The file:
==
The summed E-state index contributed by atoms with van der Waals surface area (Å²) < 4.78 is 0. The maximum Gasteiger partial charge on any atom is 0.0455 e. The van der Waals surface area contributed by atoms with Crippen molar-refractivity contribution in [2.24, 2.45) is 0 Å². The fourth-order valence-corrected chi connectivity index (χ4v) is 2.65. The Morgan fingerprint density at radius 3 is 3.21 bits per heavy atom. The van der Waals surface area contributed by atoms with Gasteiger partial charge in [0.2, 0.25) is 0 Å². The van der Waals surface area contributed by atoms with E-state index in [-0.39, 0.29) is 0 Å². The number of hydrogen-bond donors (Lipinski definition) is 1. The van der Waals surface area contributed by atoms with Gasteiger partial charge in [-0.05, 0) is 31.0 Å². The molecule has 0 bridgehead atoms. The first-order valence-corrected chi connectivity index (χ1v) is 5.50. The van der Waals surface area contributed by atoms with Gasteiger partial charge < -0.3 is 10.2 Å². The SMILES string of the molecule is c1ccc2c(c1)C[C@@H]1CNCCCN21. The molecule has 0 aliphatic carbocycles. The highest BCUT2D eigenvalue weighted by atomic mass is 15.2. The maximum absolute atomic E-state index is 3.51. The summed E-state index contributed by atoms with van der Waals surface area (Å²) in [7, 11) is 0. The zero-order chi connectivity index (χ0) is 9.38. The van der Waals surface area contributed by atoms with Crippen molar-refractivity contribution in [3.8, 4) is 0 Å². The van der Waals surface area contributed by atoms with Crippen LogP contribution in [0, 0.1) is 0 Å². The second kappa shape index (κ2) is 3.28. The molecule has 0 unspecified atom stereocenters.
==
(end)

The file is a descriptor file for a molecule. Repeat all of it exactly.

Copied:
The summed E-state index contributed by atoms with van der Waals surface area (Å²) < 4.78 is 0. The maximum Gasteiger partial charge on any atom is 0.0455 e. The van der Waals surface area contributed by atoms with Crippen molar-refractivity contribution in [2.24, 2.45) is 0 Å². The fourth-order valence-corrected chi connectivity index (χ4v) is 2.65. The Morgan fingerprint density at radius 3 is 3.21 bits per heavy atom. The van der Waals surface area contributed by atoms with Gasteiger partial charge in [0.2, 0.25) is 0 Å². The van der Waals surface area contributed by atoms with E-state index in [-0.39, 0.29) is 0 Å². The number of hydrogen-bond donors (Lipinski definition) is 1. The van der Waals surface area contributed by atoms with Gasteiger partial charge in [-0.05, 0) is 31.0 Å². The molecule has 0 bridgehead atoms. The first-order valence-corrected chi connectivity index (χ1v) is 5.50. The van der Waals surface area contributed by atoms with Gasteiger partial charge < -0.3 is 10.2 Å². The SMILES string of the molecule is c1ccc2c(c1)C[C@@H]1CNCCCN21. The molecule has 0 aliphatic carbocycles. The highest BCUT2D eigenvalue weighted by atomic mass is 15.2. The maximum absolute atomic E-state index is 3.51. The summed E-state index contributed by atoms with van der Waals surface area (Å²) in [7, 11) is 0. The zero-order chi connectivity index (χ0) is 9.38. The van der Waals surface area contributed by atoms with Crippen molar-refractivity contribution in [3.8, 4) is 0 Å². The van der Waals surface area contributed by atoms with Crippen LogP contribution in [0, 0.1) is 0 Å². The second kappa shape index (κ2) is 3.28. The molecule has 0 unspecified atom stereocenters.